Post Office Buildings (Art.IWM ART LD 939) image: a bomb site in the foreground with steel girders sticking up out of the rubble. In the background buildings remain standing, however men can be seen at work securing the building on the right. Copyright: © IWM. Original Source: http://www.iwm.org.uk/collections/item/object/21823

Note that in the Imperial War Museum commentary for the above two prints, the focus in on the Post Office Buildings, one of which was the large building to the right of the church.

The Post Office, or British Telecom has had a long association with King Edward / Newgate Street, but has now moved away. In my 2022 photo there is a large building covered in white sheeting. This was the 1980s head office of British Telecom. It is now being converted into a mixed use development, and is unusual in the City in that the new building will retain the structural framework of the original rather than the usual full scale demolition and complete rebuild.

What has no doubt helped this approach is the height limitation around St Paul’s Cathedral so the usual high glass and steel tower was not an option.

A sign close to the tower of the church confirms when and how Christchurch Greyfriars was destroyed (perhaps there should be a second plaque explaining how and why some of the walls disappeared).

Christchurch Greyfriars

The plaque also informs why there was no requirement to rebuild the church, as the old parish of the church was united with that of St Sepulchre-without-Newgate. The number of people living in the City had reached a point where there was an insufficient number of parishioners and regular church attendees to justify many of the old City churches.

A wooden font cover was rescued from the burning church on the 29th December 1940, and it can now be seen in the church of St Sepulchre.

To the west of the church is a small open space – the Christchurch Greyfriars churchyard:

Christchurch Greyfriars

This is not the traditional churchyard. William Morgan’s 1682 map of London provides a clue:

Christchurch Greyfriars

The church can be seen to the right of centre (although it is facing the wrong way), and to the left of the picture of the church, there is a rectangle labelled “Old Church”.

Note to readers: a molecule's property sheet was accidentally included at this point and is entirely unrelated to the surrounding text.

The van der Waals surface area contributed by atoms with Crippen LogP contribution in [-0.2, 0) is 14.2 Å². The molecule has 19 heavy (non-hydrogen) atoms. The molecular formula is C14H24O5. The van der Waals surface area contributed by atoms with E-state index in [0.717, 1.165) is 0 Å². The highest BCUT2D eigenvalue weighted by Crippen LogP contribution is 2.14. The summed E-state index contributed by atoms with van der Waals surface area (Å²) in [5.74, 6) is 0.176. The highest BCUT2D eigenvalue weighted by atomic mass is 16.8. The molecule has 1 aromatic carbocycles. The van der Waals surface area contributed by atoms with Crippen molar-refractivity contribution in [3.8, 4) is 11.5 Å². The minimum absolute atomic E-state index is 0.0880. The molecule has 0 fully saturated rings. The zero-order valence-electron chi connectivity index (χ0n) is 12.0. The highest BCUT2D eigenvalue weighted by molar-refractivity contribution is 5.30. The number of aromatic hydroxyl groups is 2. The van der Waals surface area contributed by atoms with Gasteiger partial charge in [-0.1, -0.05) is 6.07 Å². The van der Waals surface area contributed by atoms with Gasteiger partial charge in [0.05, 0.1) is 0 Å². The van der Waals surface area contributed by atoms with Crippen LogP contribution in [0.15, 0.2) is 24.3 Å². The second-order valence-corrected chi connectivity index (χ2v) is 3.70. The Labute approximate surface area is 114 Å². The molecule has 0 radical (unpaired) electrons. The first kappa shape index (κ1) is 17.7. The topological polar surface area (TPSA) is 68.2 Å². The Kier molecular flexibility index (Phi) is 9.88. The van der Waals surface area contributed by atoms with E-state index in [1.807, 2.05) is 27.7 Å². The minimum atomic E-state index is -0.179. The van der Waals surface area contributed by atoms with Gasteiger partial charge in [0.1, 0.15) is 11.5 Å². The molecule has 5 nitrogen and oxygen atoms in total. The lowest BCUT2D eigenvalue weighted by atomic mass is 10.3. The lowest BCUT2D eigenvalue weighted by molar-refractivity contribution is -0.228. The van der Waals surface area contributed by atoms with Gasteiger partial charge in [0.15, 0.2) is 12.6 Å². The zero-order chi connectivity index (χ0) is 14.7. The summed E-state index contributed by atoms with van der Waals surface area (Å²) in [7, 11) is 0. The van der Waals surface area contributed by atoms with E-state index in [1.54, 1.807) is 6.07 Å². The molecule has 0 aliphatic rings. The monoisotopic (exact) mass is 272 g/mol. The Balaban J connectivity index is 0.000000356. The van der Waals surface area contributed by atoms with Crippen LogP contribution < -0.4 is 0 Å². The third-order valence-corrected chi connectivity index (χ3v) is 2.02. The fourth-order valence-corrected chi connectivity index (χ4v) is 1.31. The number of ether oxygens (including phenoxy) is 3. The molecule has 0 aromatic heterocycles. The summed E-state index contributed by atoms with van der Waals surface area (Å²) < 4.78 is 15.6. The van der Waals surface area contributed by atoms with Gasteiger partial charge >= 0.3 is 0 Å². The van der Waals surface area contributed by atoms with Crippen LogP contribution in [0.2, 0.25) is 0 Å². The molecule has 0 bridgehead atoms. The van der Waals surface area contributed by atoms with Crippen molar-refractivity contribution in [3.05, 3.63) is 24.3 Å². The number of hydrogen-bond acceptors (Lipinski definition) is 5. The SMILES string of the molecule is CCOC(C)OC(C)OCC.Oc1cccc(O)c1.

The original church was the church of a monastery established around 1228 on land to the north of the church by the Franciscan’s, or Greyfriars.

The first church on the site was built in the 13th century, demolished in 1306, and a new church built in 1325. This church was much larger than the church we see today, and as well as the space occupied by the current church ruins, also occupied the green space to the west of the church, hence the comment “Old Church” in the map extract.

The church attached to the monastery was of some size. According to “London Churches Before The Great Fire” (Wilberforce Jenkinson, 1917), the church was described as being “300 feet in length, in breadth 89 feet, and in height 64 feet”.

The book also states that “no other parish church contained the remains of so many of the great, there being there buried four queens, four duchesses, four countesses, one duke, two earls, eight barons, thirty-five knights, etc”.

The queens I can identify are:

  • Queen Margaret, the second wife of King Edward I
  • Queen Isabella, the wife of Edward II
  • Queen Eleanor of Provence (just her heart so not sure if this really counts)

Cannot find who the fourth queen was, some sources reference Queen Joan of Scotland, however most sources state that she was buried in Perth.

Whether it was two and a bit queens, three or four, the church appears to have been a large and important church, as was the Franciscan monastery, with only St Paul’s Cathedral being greater in size.

The monastery was taken by the Crown during the Dissolution when Henry VIII took the properties of religious establishments across the country in the mid 16th century, and after a short period when the building was used for storage, the church became a local, although rather impressive, parish church.

“London Churches Before The Great Fire” records that Sir Martin Bowes, mayor of the City, sold all the ornate alabaster and marble monuments from the church for £50 in 1545.